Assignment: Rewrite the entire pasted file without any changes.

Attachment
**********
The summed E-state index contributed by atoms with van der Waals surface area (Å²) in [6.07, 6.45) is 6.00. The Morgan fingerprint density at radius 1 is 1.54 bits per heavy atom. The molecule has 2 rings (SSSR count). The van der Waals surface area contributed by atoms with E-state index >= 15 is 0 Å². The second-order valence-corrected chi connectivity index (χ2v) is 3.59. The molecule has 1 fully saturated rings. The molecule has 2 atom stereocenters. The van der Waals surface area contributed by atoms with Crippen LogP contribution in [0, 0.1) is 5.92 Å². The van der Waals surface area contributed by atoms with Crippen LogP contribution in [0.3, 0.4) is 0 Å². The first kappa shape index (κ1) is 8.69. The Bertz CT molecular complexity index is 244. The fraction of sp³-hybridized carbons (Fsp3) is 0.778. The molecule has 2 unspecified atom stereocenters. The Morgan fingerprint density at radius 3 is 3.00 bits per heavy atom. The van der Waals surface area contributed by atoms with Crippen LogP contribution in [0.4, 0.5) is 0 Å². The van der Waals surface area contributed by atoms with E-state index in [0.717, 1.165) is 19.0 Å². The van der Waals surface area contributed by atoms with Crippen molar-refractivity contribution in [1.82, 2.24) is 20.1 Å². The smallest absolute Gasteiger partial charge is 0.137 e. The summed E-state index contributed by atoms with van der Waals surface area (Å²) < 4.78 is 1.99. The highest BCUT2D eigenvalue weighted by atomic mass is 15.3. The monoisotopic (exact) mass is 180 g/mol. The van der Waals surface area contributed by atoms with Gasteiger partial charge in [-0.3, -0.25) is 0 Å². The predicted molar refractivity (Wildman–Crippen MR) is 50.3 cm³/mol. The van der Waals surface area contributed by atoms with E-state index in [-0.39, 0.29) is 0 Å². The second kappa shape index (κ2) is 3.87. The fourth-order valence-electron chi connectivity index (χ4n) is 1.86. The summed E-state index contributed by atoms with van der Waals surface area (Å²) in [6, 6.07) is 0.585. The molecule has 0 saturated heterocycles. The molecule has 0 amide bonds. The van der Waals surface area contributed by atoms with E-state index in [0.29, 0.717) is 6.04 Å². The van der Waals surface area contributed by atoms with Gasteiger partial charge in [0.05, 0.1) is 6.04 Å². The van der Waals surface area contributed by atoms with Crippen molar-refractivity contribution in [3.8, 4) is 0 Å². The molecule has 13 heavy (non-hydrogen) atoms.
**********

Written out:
The summed E-state index contributed by atoms with van der Waals surface area (Å²) in [6.07, 6.45) is 6.00. The Morgan fingerprint density at radius 1 is 1.54 bits per heavy atom. The molecule has 2 rings (SSSR count). The van der Waals surface area contributed by atoms with E-state index >= 15 is 0 Å². The second-order valence-corrected chi connectivity index (χ2v) is 3.59. The molecule has 1 fully saturated rings. The molecule has 2 atom stereocenters. The van der Waals surface area contributed by atoms with Crippen LogP contribution in [0, 0.1) is 5.92 Å². The van der Waals surface area contributed by atoms with Crippen LogP contribution in [0.3, 0.4) is 0 Å². The first kappa shape index (κ1) is 8.69. The Bertz CT molecular complexity index is 244. The fraction of sp³-hybridized carbons (Fsp3) is 0.778. The molecule has 2 unspecified atom stereocenters. The Morgan fingerprint density at radius 3 is 3.00 bits per heavy atom. The van der Waals surface area contributed by atoms with Crippen LogP contribution in [0.4, 0.5) is 0 Å². The van der Waals surface area contributed by atoms with E-state index in [0.717, 1.165) is 19.0 Å². The van der Waals surface area contributed by atoms with Crippen molar-refractivity contribution in [1.82, 2.24) is 20.1 Å². The smallest absolute Gasteiger partial charge is 0.137 e. The summed E-state index contributed by atoms with van der Waals surface area (Å²) < 4.78 is 1.99. The highest BCUT2D eigenvalue weighted by atomic mass is 15.3. The monoisotopic (exact) mass is 180 g/mol. The van der Waals surface area contributed by atoms with Gasteiger partial charge in [-0.3, -0.25) is 0 Å². The predicted molar refractivity (Wildman–Crippen MR) is 50.3 cm³/mol. The van der Waals surface area contributed by atoms with E-state index in [-0.39, 0.29) is 0 Å². The second kappa shape index (κ2) is 3.87. The fourth-order valence-electron chi connectivity index (χ4n) is 1.86. The summed E-state index contributed by atoms with van der Waals surface area (Å²) in [6, 6.07) is 0.585. The molecule has 0 saturated heterocycles. The molecule has 0 amide bonds. The van der Waals surface area contributed by atoms with E-state index in [0.29, 0.717) is 6.04 Å². The van der Waals surface area contributed by atoms with Gasteiger partial charge in [0.05, 0.1) is 6.04 Å². The van der Waals surface area contributed by atoms with Crippen molar-refractivity contribution in [3.8, 4) is 0 Å². The molecule has 13 heavy (non-hydrogen) atoms.